And how old is the earth? God only knows, and our disputations about it are far less crucial than obedience to other, plainer; matters in the Word.
Remember: What the Bible says may not be what we have thought it said.
THE PATRIARCHAL GENEALOGY
In this study we will take a look at the genetic beginnings of the nation of Israel. I have attached a chart of the family of Terah, Abram’s father. (Click here on Patriarchal Genealogy for a larger PDF version of the chart.) In the Bible Abram and Abraham refer to the same man and Sarai and Sarah is the same woman. You may find even more things in the chart than I will point out, but here is a start.
Abraham and Sarah were half brother and sister, having the same father but different mothers. Abraham’s brother Nahor married their other brother Haran’s daughter Milcah. Milcah’s siblings, Lot and Iscah, were not allowed to become part of the nation of Israel. The single Biblical exception to this is Ruth the Moabitess who married Boaz and became the great grandmother of King David.
Abraham had eight children by three wives: Sarah (Isaac), Hagar (Ishmael) and Keturah (Zimran, Jokshan, Medan, Midian, Ishbak, and Shuah). Of these eight only Isaac was accepted by God as the promised seed. The descendants of these other children became, to a greater or lesser degree, enemies of Isaac and his descendants.
Isaac’s uncle, Nahor and cousin, Milcah, had a son, Bethuel, who in turn had two children: Laban and Rebekah. Isaac married Rebekah and they had twin boys, Esau and Jacob. Esau wound up married to Canaanites and was a great grief to his parents. Because of major problems between the twins it became necessary for Jacob to leave home and go stay with his uncle Laban for about twenty years.
Meanwhile, back in Mesopotamia, Laban had married and fathered two daughters, Leah and Rachel. Through a series of deceptions and jealousies Jacob got married to both of these girls, his cousins, and to their handmaidens, Bilhah and Zilpah – a total of four wives and thirteen children, twelve boys and one girl.
Now that we have the basics of this family tree down, (and this one hardly forks at all), let me draw a quick conclusion of the matter. Am I the only one who has looked at this family tree and seen what appears to be a breeding chart used to fix certain characteristics in the offspring? It seems to me that those who had the traits God wanted were kept in the breeding program. Those, like Lot and Ishmael, who did not possess those qualities were shunted to the side. Then after four (through Abraham), five (through Nahor) or six (through Haran) generations the attributes were so firmly fixed in the family that there was not a need for such intense inbreeding, though of course it did continue as they became slaves in Egypt.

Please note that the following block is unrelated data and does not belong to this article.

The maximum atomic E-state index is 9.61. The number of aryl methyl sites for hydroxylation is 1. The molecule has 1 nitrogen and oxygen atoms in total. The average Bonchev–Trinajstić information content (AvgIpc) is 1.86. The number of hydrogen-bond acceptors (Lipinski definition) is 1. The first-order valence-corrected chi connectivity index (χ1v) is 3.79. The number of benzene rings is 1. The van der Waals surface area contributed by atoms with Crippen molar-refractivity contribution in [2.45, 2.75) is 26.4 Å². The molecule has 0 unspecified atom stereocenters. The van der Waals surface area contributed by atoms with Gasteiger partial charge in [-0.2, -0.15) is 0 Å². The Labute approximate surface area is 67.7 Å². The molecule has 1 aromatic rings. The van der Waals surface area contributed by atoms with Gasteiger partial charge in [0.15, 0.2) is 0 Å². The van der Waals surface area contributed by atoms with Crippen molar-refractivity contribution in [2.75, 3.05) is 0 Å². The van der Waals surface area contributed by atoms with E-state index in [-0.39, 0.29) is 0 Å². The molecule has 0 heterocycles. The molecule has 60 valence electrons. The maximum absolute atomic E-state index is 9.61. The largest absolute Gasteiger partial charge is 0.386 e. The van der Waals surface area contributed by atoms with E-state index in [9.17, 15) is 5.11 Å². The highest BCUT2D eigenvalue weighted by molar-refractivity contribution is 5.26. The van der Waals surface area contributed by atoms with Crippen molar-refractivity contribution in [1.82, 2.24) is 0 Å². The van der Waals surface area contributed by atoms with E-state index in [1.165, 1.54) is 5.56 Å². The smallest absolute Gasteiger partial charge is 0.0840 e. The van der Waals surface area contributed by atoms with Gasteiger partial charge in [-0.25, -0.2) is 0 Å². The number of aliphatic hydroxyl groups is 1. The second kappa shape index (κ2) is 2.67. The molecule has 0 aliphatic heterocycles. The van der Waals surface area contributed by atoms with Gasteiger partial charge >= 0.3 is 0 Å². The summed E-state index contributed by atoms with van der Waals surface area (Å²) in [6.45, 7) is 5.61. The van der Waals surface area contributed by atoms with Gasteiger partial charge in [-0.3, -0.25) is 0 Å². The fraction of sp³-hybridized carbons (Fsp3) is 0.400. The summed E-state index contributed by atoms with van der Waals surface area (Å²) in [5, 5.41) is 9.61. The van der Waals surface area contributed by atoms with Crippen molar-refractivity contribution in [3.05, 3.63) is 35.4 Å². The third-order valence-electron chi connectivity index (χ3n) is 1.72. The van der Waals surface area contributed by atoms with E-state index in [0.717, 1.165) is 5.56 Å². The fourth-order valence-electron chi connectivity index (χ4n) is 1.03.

This inbreeding was for a purpose. Ranchers reinforce characteristics of their stock for their own purposes. We are not entirely sure for what or how God was selecting characteristics for His chosen people.
Even though the Bible makes plain that there were pleasing physical characteristics in the family (Sarah – Genesis 12:11 “…a fair woman to look upon:..,” Rebekah – Genesis 24:16 “very fair to look upon…,” Leah – Genesis 29:17 “…tender eyed…,” Rachel – Genesis 29:17 …beautiful and well favoured…,” Joseph – Genesis 39:6 “…a goodly person, and well favoured.”) this was obviously not most important to the Creator.
It was not a matter of good decisions. Abraham and Isaac were deceptive about their relationships with their wives. Rebekah and Jacob conspired in chicanery to obtain the blessing of Isaac. Jacob and Laban (one accepted and one rejected) deceived each other, each giving about as good as he got. Jacob was not wise is showing favoritism to Joseph. Joseph was unwise in the way he shared his dreams. The ten older brothers had fratricidal jealousy.
The Egyptians built better buildings (pyramids). The Hittites were better fighters. The Greeks were better at math and philosophy. The Babylonians, Medes and Persians, Greeks and Romans were more advanced in human governance. All peoples outnumbered the old couple that started all of this.